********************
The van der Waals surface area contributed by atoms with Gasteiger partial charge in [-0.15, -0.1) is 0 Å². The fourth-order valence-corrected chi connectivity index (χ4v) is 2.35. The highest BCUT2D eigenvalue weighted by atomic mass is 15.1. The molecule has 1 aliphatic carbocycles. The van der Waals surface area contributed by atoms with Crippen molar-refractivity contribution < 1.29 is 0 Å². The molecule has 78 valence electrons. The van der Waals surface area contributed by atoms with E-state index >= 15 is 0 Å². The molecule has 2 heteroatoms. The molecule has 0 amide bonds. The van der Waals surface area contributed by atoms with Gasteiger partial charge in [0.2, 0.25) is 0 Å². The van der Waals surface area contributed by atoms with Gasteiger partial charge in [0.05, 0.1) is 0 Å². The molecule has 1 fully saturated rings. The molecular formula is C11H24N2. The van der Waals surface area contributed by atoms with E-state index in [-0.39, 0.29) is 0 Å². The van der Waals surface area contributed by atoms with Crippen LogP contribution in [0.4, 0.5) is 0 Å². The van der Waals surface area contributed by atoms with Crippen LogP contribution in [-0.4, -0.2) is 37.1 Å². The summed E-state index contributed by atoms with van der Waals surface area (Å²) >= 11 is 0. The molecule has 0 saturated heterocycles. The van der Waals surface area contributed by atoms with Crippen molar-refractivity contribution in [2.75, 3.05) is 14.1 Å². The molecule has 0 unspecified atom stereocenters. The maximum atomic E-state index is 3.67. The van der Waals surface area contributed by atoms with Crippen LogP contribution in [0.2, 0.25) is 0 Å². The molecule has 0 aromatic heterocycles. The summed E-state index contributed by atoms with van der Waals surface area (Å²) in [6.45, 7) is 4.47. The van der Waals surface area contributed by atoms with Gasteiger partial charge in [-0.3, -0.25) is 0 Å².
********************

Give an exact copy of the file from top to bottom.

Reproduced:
The van der Waals surface area contributed by atoms with Gasteiger partial charge in [-0.15, -0.1) is 0 Å². The fourth-order valence-corrected chi connectivity index (χ4v) is 2.35. The highest BCUT2D eigenvalue weighted by atomic mass is 15.1. The molecule has 1 aliphatic carbocycles. The van der Waals surface area contributed by atoms with Crippen molar-refractivity contribution < 1.29 is 0 Å². The molecule has 78 valence electrons. The van der Waals surface area contributed by atoms with E-state index >= 15 is 0 Å². The molecule has 2 heteroatoms. The molecule has 0 amide bonds. The van der Waals surface area contributed by atoms with Gasteiger partial charge in [0.2, 0.25) is 0 Å². The van der Waals surface area contributed by atoms with Gasteiger partial charge in [0.05, 0.1) is 0 Å². The molecule has 1 fully saturated rings. The molecular formula is C11H24N2. The van der Waals surface area contributed by atoms with E-state index in [-0.39, 0.29) is 0 Å². The van der Waals surface area contributed by atoms with Crippen LogP contribution in [0.4, 0.5) is 0 Å². The van der Waals surface area contributed by atoms with Crippen LogP contribution in [-0.4, -0.2) is 37.1 Å². The summed E-state index contributed by atoms with van der Waals surface area (Å²) >= 11 is 0. The molecule has 0 saturated heterocycles. The van der Waals surface area contributed by atoms with Crippen molar-refractivity contribution in [2.75, 3.05) is 14.1 Å². The molecule has 0 unspecified atom stereocenters. The maximum atomic E-state index is 3.67. The van der Waals surface area contributed by atoms with Crippen LogP contribution in [0.2, 0.25) is 0 Å². The molecule has 0 aromatic heterocycles. The summed E-state index contributed by atoms with van der Waals surface area (Å²) in [6.45, 7) is 4.47. The van der Waals surface area contributed by atoms with Gasteiger partial charge in [-0.3, -0.25) is 0 Å².